The Congressional Quarterly indicates that 19 bills had been introduced in Congress to outlaw the Communist Party during 1953 and 1954, 15 of them in the current year, whereas only 14 such bills had been introduced between 1941 and 1952. The House Judiciary subcommittee on immigration and nationality currently was holding hearings on about a dozen of those bills and action on any one of them would be the first time such legislation had progressed in Congress.

Attorney General Herbert Brownell opposed outlawing of the Communist Party on the ground that it would force its members underground and raise constitutional questions about the rights of individuals, as well as cause conflict with and invalidate the present weapons being used against the Communists, the laws requiring foreign agents to register, prohibiting Federal employment of persons who were members of political groups advocating the overthrow of the Government, the Smith Act making it a crime to advocate the overthrow by force or violence, and the Internal Security Act of 1950, requiring the registration with the Attorney General of Communist-action or Communist-front groups, including foreign-born Communists in the category of inadmissible and deportable aliens. The Subversive Activities Control Board, pursuant to the latter Act, had ruled on April 20, 1953 that the Communist Party was a Communist-action group, ordering it to register with the Justice Department, a ruling being appealed by the party. Mr. Brownell had pointed out that if being a Communist were made a criminal offense, then Communists could refuse to register on the grounds of self-incrimination.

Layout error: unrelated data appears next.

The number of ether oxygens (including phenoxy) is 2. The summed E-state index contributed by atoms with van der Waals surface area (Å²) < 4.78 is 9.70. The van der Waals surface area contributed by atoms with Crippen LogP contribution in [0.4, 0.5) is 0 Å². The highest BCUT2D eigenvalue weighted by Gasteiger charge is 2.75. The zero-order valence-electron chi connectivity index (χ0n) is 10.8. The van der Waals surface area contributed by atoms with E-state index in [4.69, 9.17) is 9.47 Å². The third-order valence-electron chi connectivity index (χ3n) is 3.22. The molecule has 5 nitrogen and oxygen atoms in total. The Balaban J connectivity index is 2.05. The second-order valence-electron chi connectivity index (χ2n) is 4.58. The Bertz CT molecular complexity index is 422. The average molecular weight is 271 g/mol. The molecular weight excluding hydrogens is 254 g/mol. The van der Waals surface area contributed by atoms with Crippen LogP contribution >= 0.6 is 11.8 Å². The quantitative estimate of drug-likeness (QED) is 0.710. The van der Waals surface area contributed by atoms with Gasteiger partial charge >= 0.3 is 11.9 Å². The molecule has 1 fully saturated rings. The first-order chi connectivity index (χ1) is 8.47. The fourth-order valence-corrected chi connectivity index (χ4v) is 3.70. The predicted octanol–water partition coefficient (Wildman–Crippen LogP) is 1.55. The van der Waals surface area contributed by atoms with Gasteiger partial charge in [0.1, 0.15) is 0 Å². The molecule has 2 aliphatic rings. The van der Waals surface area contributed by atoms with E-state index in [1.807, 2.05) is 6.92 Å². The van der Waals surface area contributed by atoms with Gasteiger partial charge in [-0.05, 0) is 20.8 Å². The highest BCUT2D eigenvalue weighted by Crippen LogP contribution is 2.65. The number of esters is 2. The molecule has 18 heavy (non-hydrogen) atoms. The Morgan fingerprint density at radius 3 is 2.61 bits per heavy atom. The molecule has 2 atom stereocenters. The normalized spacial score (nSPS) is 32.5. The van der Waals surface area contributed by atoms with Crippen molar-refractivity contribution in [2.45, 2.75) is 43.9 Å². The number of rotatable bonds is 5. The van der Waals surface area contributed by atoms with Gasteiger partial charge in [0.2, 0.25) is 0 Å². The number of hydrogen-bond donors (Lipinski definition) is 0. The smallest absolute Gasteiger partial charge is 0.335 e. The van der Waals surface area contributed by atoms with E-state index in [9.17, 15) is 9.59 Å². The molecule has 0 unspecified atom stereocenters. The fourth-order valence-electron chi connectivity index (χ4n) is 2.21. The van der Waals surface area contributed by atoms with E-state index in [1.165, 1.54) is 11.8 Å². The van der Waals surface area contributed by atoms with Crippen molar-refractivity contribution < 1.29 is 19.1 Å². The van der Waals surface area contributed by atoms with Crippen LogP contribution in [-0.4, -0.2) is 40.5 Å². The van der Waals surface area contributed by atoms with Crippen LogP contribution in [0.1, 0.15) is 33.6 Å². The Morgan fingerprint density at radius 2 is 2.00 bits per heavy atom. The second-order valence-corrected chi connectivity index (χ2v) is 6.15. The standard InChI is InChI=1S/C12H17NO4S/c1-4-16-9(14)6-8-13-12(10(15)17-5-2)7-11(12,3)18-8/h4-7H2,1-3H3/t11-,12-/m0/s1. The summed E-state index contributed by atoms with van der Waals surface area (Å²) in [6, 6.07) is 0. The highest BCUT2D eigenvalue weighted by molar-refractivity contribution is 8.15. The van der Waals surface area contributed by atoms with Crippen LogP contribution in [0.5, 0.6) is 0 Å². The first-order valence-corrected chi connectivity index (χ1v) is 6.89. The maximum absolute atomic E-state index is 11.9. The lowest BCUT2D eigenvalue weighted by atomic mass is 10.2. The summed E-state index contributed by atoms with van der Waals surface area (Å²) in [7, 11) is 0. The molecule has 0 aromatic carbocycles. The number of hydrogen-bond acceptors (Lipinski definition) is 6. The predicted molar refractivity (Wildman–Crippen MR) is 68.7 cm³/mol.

Nevertheless, the move to outlaw Communist Party membership was gaining momentum in Congress. The penalties among the bills ranged from bans against holding Federal office, elective or otherwise, to loss of citizenship, ten years in jail and fines up to $25,000.

HUAC in 1953 had recommended in its annual report that the Smith Act be amended to make proof of membership in the Communist Party prima facie evidence of violation of the Smith Act. Mr. Brownell had stated that 105 leaders of the Communist Party had been indicted under the Smith Act since 1951, with 67 of them having been convicted.

Doris Fleeson discusses the Congressional farm bloc's campaign to force high mandatory fixed farm price supports on the Administration and the President having won the first battle against it by winning the first test vote, defeating an amendment to the wool subsidy bill by eight votes in the Senate by using the implied threat of veto of the bill with the amendment. Senators were now convinced for the first time that the President intended to back Secretary of Agriculture Ezra Taft Benson.

There was no great risk in the Senate races for the fall in doing so, as the Republicans privately admitted that they probably could not beat Senator Hubert Humphrey in Minnesota or Senator Guy Gillette in Iowa, but believed the consumer appeal of the Benson program would hurt Senator Paul Douglas's chances in Illinois, while normally Republican farmers would not revolt in large numbers. Kansas and Nebraska were safe for continued Republican control while the Southern states would continue to vote for Democrats.

Urban dwellers were supportive of the Secretary's program, prompting Senator Richard Russell of Georgia to comment that it was "unworthy" of the Secretary of Agriculture to gain such approval at the expense of the farmers.

In the House, the farm spokesmen continued to insist that the story would be different, that they would write the farm bill instead of having the Senate version forced on them. That had occurred in the closing days of the 1948 session when flexible price supports, now desired by the President and Secretary Benson, had been written into law in the Senate and the House confreres had to accept them.

A letter writer takes exception to the editorial of April 19, "What N.C. Needs Is More Taxpayers", as well as with a column by Lucien Agniel of the following day, which he believes had criticized newcomers to the state for being the principal critics of the state's tax structure. He believes that newcomers should be heard, as they sometimes brought with them good ideas, and that honest criticism did not suggest disloyalty.